Council members suggest Fire and Police Commission might retain counsel to fight Police Chief on pursuit policy
Just hours before the scheduled Fire and Police Commission meeting Thursday, 10 Milwaukee Alderman issued a statement doubling down on demands that Police Chief Ed Flynn expand his pursuit policy.
In the letter they state that "What is certain is that the Board is entitled to legal representation and we stand ready to do what is necessary, including providing resources to secure outside counsel, to ensure that it has it. The Commission acted boldly and, in our judgement, correctly when it issued its directive to Chief Flynn."
As first reported by the CBS 58 News at 4, the chief is adding for an extension of the July 27th deadline issued by the FPC while he was vacation.
It threatens actions against him if he does not loosen the criteria for pursuits beyond the current belief that a violent felon is inside or the vehicle is suspected of being involved in a violent felony.
Chief Flynn has retained outside counsel, at his own expense, and has also asked the office of the City Attorney some specific questions about the directive.
The Chief is scheduled to face the commission for the first time Thursday night since the controversy.
"I'm at peace," Chief Flynn tells CBs 58 News. "I know I did everything I was supposed to do. I know I followed the rules. I know my policy on pursuits is appropriate. I don't know why it was represented as recalcitrant when I was advocating for a policy that's become the gold standard."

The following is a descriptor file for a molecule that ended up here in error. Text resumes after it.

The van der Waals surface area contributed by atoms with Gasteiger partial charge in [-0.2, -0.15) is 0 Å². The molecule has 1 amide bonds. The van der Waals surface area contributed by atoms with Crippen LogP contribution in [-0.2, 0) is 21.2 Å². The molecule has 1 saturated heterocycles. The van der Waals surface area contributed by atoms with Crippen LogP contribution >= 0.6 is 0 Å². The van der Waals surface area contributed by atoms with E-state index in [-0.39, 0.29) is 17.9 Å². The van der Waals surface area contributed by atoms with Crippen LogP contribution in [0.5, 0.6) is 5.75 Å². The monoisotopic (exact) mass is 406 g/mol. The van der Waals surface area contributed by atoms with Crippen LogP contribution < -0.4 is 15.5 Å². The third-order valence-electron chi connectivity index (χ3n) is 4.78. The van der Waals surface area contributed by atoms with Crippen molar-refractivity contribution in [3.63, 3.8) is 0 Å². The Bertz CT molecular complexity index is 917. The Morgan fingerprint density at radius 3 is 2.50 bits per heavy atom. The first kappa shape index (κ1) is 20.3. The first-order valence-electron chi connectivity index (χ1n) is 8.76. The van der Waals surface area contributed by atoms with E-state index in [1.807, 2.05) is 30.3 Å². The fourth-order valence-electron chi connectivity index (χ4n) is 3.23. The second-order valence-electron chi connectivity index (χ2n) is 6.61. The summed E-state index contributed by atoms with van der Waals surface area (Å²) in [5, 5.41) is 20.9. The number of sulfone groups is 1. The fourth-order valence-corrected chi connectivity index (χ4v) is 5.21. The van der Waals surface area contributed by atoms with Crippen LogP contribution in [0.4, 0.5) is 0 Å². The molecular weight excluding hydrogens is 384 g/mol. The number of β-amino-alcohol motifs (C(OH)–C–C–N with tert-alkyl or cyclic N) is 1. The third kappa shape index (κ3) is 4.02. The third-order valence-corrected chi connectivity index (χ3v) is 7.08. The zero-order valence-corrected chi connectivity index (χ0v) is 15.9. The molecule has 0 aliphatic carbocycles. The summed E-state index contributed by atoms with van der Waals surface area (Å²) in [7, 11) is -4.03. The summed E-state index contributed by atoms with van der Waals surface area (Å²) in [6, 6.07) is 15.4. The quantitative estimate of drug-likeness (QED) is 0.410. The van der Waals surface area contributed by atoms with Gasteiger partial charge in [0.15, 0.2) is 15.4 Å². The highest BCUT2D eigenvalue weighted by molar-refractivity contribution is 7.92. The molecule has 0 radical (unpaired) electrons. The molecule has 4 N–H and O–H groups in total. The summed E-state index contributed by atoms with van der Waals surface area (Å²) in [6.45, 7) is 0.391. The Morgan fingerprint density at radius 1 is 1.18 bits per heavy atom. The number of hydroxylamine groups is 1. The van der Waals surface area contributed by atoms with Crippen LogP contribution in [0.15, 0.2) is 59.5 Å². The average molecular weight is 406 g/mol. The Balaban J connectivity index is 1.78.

Chief Flynn says at a sub-committee meeting on the issue he spoke for 90 minutes about why he believes in the policy he established after an especially bad year for chases in Milwaukee when four innocent people were killed.
He said nobody every told him they had a problem with the policy. They just asked if he would change it.
"I recognize I operate under authority and if we're going to craft changes, I want to be part of those changes. So, they're responsible and professional."
Chief Flynn acknowledges that throughout his tenure in Milwaukee somebody has always been angry with him about something.
But this is the first time he's witnessed a break down in communication with the FPC.
Flynn has been serving as Chief of Police since 2008.
When the commission gave him the second contract, that was the first time for a chief in Milwaukee in nearly 30 years.
His third and current contract is until 2020.
"I'm a positive person," insists the chief. "This is an important job at a difficult time. More difficult being a chief in my 30 year career. I've lost numerous friends to getting fired or forced from office in the last few years because the police have become a flash point for everybody's frustrations about every thing. I've got something to contribute. And I'd like to keep doing it."